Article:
And if the performance difference was more than a degree or two I’d agree with you, but if that’s all it is I’d rather devote the $20 to something else. Of course the really crazy overclockers have a completely different set of priorities anyway.

        • BobbinThreadbare
        • 8 years ago

        “liquid metal” “T_-1000”

        Uh oh.

      • just brew it!
      • 8 years ago

      Thermal paste mattered a lot more with the “bare die” Athlon XP CPUs, because you were trying to move a whole lot of heat through a tiny contact area. Now that the CPUs have metal lids on them, you’re more at the mercy of whatever the CPU manufacturer used to thermally bond the lid to the die; the compound you use between the CPU and the HSF matters a lot less since you’ve got a much larger surface area to transfer the heat through (thermal resistance of an interface is inversely related to surface area).

      [quote<]In order for the higher end thermal pastes to be worth the price premium they command, you need a heat-sink which is capable of moving more thermal energy preferably as much as your paste.[/quote<] Well... yes and no. The amount of heat moved is a function of both thermal resistance and temperature gradient. So in a situation where thermal resistance of the HSF-CPU interface is a significant issue (see above), better paste will [i<]lower[/i<] your temps by roughly the same number of degrees regardless of the quality of the HSF. (Absolute temperature will obviously be much higher with the crappy HSF though...)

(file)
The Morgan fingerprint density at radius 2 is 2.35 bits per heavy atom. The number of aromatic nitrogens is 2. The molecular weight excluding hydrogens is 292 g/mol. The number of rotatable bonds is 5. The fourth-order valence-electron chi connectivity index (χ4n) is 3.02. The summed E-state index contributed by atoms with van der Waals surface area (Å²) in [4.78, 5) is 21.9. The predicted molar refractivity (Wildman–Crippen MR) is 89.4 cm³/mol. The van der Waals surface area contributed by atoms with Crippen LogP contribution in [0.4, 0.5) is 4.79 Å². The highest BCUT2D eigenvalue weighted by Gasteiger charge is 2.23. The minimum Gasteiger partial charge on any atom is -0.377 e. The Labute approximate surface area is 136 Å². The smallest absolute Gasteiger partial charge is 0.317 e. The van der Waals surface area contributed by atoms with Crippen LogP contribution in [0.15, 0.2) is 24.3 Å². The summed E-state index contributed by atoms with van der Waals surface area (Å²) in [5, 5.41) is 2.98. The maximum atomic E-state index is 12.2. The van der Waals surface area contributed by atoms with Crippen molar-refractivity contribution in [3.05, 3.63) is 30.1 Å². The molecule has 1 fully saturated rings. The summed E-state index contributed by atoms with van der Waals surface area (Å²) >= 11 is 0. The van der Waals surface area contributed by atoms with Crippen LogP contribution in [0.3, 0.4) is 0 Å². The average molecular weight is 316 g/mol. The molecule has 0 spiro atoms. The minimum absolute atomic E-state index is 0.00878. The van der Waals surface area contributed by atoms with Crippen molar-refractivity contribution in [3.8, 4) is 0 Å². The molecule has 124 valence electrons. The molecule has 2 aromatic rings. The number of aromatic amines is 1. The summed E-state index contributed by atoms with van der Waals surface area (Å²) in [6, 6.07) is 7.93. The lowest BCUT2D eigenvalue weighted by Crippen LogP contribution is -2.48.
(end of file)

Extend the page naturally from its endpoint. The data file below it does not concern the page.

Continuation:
• JustAnEngineer
      • 8 years ago

      [quote=”Welch”<]This review that you refer to in the podcast is VERY antiquated...[/quote<] I can assure you that the laws of Thermodynamics haven't changed in the past decade (nor in the past century). Dan's test rig was a more severe and more consistent test for heat transfer than a CPU would have been.

      • Pholostan
      • 8 years ago